So I did the only thing that was left to me. I explained that a single anecdote does not constitute evidence for general efficacy, using one of my favorite sayings, “The plural of ‘anecdote’ is not ‘data.'” I also explained that spontaneous remissions, although very rare, do occasionally occur for melanoma and that it was impossible to assess whether the Gonzalez treatment really worked or whether conventional surgery had taken care of the melanoma. (Remember, when patients undergo surgery and then decide to opt for alternative medicine for the remainder of their treatment, they almost always attribute their “cure” to the alternative medicine, and not to the surgery.) Finally, I pointed out that my skepticism was rooted in both the lack of evidence that Gonzalez’s therapy does any good and the flawed “model” of cancer upon which the Gonzalez therapy is based. I told them that it was being studied in a clinical trial but that I sincerely doubted that it would be shown to have much, if any, benefit. I also explained the concept of selection bias, and how the healthiest patients were the ones who could manage to go through Gonzalez’s rather rigorous regimen, which could include as many as 150 pills a day.

“Oh,” she said. “You know, I heard of another person that Dr. Gonzalez had turned down because he had had so much chemotherapy and other treatments before.”

“That doesn’t surprise me and only makes me think selection bias even more,” I replied.

Perhaps I had gotten through after all–maybe just a little. It also helped that everyone at the table except them were scientists involved in medical research. I got a little tactical air support from them.

The conversation moved on to other topics. I did see everyone again a couple of more times while in Anaheim, and, to my relief, the topic of Dr. Gonzalez never came up again.

But this encounter reminded me of a few things. First, credulity will hit you when you least expect it. Most people who believe in these things aren’t hardcore alt-med aficionados. They are regular people who just don’t have the background in science and critical thinking to assess claims of “unconventional” practitioners properly. Second, many of these people can be educated, but not by stridency or overly strong attacks on their favored practitioner. That’s why I winced when I let it blurt out that I thought Dr. Gonzalez was a quack, even though I do, in fact, believe that he is. That could have turned them off so completely that anything else I said would have been ignored. (Fortunately, it didn’t, but it could have.) It also reminded me when, out of the blue, a couple of my close relatives expressed to me the belief that Sylvia Browne could really communicate with the dead. Suffice it to say that I did not cover myself with glory in terms of communicating skepticism and critical thinking, even to my family. Indeed, I recall yelling and the liberal use of terms like “bullshit,” “con artist,” and “scammer,” among others. True, Sylvia Browne is all of those things and her claims to be able to speak with the dead are, in fact, bullshit, but using those terms probably did not change any minds.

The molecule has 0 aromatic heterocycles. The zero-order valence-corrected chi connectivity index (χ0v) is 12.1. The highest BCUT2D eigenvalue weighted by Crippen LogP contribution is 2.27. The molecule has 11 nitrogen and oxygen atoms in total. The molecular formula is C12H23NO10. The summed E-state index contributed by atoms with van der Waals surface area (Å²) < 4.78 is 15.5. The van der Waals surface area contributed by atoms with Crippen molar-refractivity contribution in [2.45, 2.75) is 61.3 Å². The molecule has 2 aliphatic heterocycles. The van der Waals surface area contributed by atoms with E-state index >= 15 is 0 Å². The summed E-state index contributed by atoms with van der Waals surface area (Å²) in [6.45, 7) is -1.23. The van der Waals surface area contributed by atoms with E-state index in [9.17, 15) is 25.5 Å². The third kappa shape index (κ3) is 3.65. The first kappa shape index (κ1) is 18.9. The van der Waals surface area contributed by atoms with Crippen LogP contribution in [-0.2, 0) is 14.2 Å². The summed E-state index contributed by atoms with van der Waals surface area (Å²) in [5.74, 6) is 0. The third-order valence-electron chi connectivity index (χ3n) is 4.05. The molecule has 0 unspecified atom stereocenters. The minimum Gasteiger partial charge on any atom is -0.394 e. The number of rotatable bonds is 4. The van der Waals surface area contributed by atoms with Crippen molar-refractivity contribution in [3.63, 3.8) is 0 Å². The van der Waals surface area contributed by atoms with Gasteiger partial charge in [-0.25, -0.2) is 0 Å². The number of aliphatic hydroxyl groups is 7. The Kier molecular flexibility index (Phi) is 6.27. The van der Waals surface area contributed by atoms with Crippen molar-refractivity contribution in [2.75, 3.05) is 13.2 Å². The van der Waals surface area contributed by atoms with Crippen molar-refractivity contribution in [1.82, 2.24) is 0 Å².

Blogging is one thing; being blunt is often appropriate here because the modalities that we are talking about are often not just useless but actually harmful. Moreover, to engage the reader, we have to be at least somewhat entertaining to read, and it is entertaining to read a sarcastic deconstruction of quackery. Also, reading a blog post or an article is not the same as having someone call quackery to your face. Face-to-face encounters usually require a different, more diplomatic approach, which is, believe it or not, possible without compromising. I also believe that the same (usually) holds true for radio and television, where it is very easy for believers to paint the skeptic as angry and intolerant, just as creationists have been doing to defenders of evolution for years whenever one is tempted to accept invitations to debate creationists. Finally, if you’re a skeptic and a doctor, you have to be prepared at any moment to do your part for science- and evidence-based medicine and against quackery. And remember, don’t resort to bluntness until you’ve exhausted more diplomatic means of getting your message across–unless you’re dealing with a hardcore believer, of course, in which case diplomacy is probably pointless unless there are others around whom you don’t want to turn off. The old saying may point out that there is more than one way to skin a cat, but you have to know when to pick one way over another; i.e., diplomacy over all out war or vice versa.

Posted in: Cancer, Health Fraud, Science and the Media

Leave a Comment (30) ↓